Comparison between acute (4h) and prolonged (1 and 2 weeks) clenbuterol hydrochloride or placebo supplementation on blood pressure (systolic and diastolic) as measured by means of an automated cuff.

  6. Insulin-mediated suppression of hepatic glucose production [ Time Frame: 2 weeks ]
    Comparison between prolonged (2 weeks) clenbuterol hydrochloride or placebo supplementation on hepatic glucose production as assessed during the two-step hyperinsulinemic-euglycemic clamp.

  7. Energy expenditure and substrate oxidation [ Time Frame: Acute (4 hours) and long-term (2 weeks) ]
    Comparison between acute (4h) and prolonged (2 weeks) clenbuterol hydrochloride or placebo supplementation on energy expenditure and substrate oxidation as assessed by means of indirect calorimetry.

  8. Sleeping energy expenditure and substrate oxidation [ Time Frame: 2-weeks ]
    Comparison between prolonged (2 weeks) clenbuterol hydrochloride or placebo supplementation on sleeping energy expenditure and substrate oxidation as assessed by means of a metabolic chamber (indirect calorimetry).

  9. Skeletal muscle glycogen [ Time Frame: 2 weeks ]
    Comparison between prolonged (2 weeks) clenbuterol hydrochloride or placebo supplementation on skeletal muscle glycogen as assessed in muscle biopsies.

  10. Skeletal muscle lipid content [ Time Frame: 2 weeks ]
    Comparison between prolonged (2 weeks) clenbuterol hydrochloride or placebo supplementation on skeletal muscle lipid content as assessed in muscle biopsies.

  11. Skeletal muscle gene expression [ Time Frame: Acute (4 hours) and long-term (1 and 2 weeks) ]
    Comparison between acute (4h) and prolonged (2 weeks) clenbuterol hydrochloride or placebo supplementation on skeletal muscle gene expression of specific pathways as determined in muscle biopsies by means of RT-qPCR

  12. Skeletal muscle protein expression [ Time Frame: Acute (4 hours) and long-term (1 and 2 weeks) ]
    Comparison between acute (4h) and prolonged (2 weeks) clenbuterol hydrochloride or placebo supplementation on skeletal muscle protein expression of specific pathways as determined in muscle biopsies as determined by means of Western Blotting



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Ages Eligible for Study:   18 Years to 30 Years   (Adult)
Sexes Eligible for Study:   Male
Accepts Healthy Volunteers:   Yes
Criteria

Inclusion Criteria:

  1. Caucasian;
  2. Male sex;
  3. Age: 18-30
  4. BMI: 18-25 kg/m2;
  5. Normal physical activity levels;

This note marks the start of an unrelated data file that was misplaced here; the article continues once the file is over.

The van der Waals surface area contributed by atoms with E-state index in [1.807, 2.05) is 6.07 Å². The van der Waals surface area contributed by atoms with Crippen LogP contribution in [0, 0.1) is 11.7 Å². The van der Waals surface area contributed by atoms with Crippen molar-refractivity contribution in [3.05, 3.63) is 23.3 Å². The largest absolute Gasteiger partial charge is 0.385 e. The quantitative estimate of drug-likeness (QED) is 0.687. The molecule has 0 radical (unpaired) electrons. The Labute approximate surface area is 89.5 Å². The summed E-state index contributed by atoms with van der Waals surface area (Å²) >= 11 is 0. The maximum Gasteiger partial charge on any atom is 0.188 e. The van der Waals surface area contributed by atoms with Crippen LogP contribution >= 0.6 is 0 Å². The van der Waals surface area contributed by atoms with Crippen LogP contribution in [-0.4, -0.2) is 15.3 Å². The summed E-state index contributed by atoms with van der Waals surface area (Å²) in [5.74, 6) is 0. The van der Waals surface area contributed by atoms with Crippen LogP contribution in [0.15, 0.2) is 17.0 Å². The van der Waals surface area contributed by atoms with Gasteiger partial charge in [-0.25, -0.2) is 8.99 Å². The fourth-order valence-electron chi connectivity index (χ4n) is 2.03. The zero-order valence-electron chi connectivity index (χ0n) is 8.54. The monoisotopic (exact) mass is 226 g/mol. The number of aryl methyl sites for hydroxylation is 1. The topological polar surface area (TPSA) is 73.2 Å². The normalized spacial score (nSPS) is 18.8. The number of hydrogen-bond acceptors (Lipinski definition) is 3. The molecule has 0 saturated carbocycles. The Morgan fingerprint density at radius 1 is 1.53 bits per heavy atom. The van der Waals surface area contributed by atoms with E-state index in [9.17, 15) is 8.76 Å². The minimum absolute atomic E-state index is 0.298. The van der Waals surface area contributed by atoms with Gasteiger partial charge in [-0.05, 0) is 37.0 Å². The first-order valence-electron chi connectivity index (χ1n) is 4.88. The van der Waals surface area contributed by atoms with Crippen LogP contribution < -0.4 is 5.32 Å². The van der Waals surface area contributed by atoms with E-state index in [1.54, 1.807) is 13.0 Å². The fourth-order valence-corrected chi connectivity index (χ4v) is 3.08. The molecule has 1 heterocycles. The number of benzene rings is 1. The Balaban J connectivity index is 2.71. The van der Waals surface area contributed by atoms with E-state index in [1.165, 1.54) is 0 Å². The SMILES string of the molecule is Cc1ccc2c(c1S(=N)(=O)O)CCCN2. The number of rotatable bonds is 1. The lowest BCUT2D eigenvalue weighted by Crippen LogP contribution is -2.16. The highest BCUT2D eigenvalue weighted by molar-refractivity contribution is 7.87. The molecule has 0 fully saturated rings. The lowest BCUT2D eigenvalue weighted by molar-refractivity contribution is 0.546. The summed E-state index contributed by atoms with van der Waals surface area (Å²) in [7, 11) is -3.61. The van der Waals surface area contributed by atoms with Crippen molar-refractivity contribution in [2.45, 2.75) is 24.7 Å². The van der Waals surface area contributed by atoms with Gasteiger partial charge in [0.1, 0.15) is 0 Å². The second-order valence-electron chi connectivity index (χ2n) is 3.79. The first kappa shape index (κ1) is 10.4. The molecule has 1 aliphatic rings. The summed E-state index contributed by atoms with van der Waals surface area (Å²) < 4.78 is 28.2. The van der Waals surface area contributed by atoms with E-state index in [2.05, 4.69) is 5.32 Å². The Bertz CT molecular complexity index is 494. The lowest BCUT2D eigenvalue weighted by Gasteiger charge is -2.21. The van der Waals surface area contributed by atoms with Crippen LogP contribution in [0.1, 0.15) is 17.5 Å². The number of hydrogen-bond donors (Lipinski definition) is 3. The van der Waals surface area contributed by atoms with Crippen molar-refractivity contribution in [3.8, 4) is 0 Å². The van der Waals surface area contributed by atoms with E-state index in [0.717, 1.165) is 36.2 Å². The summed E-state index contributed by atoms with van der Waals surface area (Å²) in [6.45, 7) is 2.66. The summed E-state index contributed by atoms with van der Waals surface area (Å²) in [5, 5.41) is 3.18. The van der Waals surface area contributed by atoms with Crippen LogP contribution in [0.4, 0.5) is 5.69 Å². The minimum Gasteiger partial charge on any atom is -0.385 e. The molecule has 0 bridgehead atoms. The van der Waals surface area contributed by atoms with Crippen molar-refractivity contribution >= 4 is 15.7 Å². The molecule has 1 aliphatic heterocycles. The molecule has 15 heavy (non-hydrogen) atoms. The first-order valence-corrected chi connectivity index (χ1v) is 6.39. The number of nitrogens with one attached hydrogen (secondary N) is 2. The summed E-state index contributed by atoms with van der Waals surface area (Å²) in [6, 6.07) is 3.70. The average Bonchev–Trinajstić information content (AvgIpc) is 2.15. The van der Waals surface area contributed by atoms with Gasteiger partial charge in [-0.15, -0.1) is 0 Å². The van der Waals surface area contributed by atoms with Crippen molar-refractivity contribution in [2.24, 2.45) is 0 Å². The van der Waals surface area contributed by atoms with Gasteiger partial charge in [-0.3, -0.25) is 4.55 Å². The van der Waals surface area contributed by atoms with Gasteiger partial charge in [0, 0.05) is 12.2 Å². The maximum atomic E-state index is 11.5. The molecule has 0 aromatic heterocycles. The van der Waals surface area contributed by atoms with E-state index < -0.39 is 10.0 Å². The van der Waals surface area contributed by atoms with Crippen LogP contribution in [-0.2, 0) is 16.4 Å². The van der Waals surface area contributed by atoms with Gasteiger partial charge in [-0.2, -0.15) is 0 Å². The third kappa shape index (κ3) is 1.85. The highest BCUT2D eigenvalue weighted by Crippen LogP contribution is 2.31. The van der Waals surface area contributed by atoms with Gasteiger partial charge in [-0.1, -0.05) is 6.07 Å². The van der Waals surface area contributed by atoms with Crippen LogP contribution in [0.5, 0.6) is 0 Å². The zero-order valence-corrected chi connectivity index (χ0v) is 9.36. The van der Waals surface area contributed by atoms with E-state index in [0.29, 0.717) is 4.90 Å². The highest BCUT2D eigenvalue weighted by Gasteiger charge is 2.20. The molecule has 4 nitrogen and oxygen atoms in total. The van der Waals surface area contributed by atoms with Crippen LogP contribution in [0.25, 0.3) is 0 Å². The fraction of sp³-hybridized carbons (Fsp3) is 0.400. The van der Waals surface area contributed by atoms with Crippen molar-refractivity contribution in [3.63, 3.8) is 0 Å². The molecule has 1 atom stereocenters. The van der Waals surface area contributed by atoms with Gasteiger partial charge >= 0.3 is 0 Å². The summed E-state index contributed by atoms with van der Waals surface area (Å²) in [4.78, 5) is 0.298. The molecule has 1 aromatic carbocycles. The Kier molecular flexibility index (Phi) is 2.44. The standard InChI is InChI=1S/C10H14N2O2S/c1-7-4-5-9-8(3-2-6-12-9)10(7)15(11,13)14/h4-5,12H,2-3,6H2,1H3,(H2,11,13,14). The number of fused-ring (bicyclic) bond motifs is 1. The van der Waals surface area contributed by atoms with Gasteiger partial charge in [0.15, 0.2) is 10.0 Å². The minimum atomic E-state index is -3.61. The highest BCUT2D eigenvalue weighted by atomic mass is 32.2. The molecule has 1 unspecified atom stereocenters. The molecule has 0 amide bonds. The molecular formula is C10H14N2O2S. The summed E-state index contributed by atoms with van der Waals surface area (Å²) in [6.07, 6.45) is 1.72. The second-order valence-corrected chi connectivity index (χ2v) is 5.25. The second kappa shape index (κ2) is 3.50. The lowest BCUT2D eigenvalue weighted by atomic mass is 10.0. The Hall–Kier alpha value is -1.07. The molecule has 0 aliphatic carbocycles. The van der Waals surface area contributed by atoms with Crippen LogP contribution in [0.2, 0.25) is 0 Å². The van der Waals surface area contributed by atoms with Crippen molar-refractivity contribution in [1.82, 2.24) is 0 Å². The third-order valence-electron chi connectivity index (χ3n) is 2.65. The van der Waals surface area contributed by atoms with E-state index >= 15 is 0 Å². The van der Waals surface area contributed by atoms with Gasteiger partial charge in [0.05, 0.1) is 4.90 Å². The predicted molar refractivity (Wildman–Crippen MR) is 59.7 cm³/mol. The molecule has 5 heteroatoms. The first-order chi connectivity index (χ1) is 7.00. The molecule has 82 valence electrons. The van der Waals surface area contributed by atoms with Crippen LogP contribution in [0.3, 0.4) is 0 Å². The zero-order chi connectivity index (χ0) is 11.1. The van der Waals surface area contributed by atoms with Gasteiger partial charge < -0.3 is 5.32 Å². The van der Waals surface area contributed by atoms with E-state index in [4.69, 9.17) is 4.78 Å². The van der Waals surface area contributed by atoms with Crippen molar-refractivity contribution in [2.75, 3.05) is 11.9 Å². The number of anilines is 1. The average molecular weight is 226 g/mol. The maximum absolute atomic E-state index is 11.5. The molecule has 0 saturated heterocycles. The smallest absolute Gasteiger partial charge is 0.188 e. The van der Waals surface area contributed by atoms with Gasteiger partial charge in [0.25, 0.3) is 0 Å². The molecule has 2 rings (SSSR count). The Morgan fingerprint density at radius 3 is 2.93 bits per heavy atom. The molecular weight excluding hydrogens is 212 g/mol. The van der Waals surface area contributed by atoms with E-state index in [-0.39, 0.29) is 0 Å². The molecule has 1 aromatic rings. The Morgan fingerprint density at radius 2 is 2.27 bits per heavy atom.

Exclusion Criteria:

  1. Not meeting all inclusion criteria
  2. Cardiovascular diseases (determined by means of questionnaires, heart rate/blood pressure measurements)
  3. Respiratory diseases (including asthma, bronchitis and COPD);
  4. Unstable body weight (weight gain or loss > 5 kg in the last three months);
  5. Intention to lose or gain body weight (e.g. with caloric restriction or physical activity)
  6. Excessive alcohol and/or drug abuse;
  7. Hypokalaemia;
  8. Hb < 8.4 mmol/L;
  9. Epilepsy;
  10. Smoking;
  11. Renal and/or liver insufficiency;
  12. Participation in another biomedical study within 1 month before the first study visit, possibly interfering with the study results;
  13. Medication use known to hamper subject's safety during the study procedures;
  14. Subjects who do not want to be informed about unexpected medical findings;
  15. Subjects who do not want that their treating physician to be informed;
  16. Inability to participate and/or complete the required measurements;
  17. Participation in organised or structured physical exercise;
  18. Any condition, disease or abnormal laboratory test result that, in the opinion of the Investigator, would interfere with the study outcome, affect trial participation or put the subject at undue risk;
  19. Hyperthyroidism

Information from the National Library of Medicine

To learn more about this study, you or your doctor may contact the study research staff using the contact information provided by the sponsor.

Please refer to this study by its ClinicalTrials.gov identifier (NCT number): NCT03800290


Contacts
Contact: Sten van Beek, Msc 0031 043 3884254 sten.vanbeek@maastrichtuniversity.nl
Contact: Joris Hoeks, PhD 0031 043 3881507 J.hoeks@maastrichtuniversity.nl

Locations
Netherlands
Maastricht University Not yet recruiting
Maastricht, Limburg, Netherlands, 6229ER
Sponsors and Collaborators
Maastricht University
Investigators
Principal Investigator: Joris Hoeks, PhD Principle Investigator

Responsible Party: Maastricht University
ClinicalTrials.gov Identifier: NCT03800290     History of Changes
Other Study ID Numbers: NL67646.068.18
First Posted: January 11, 2019    Key Record Dates
Last Update Posted: January 11, 2019
Last Verified: November 2018

Studies a U.S. FDA-regulated Drug Product: No
Studies a U.S. FDA-regulated Device Product: No

Keywords provided by Maastricht University:
Beta-2 adrenergic agonist
Glucose homeostasis
Skeletal muscle
Human

Additional relevant MeSH terms:
Adrenergic Agents
Clenbuterol
Neurotransmitter Agents
Molecular Mechanisms of Pharmacological Action
Physiological Effects of Drugs
Adrenergic beta-Agonists
Adrenergic Agonists
Bronchodilator Agents
Autonomic Agents
Peripheral Nervous System Agents
Anti-Asthmatic Agents
Respiratory System Agents
Sympathomimetics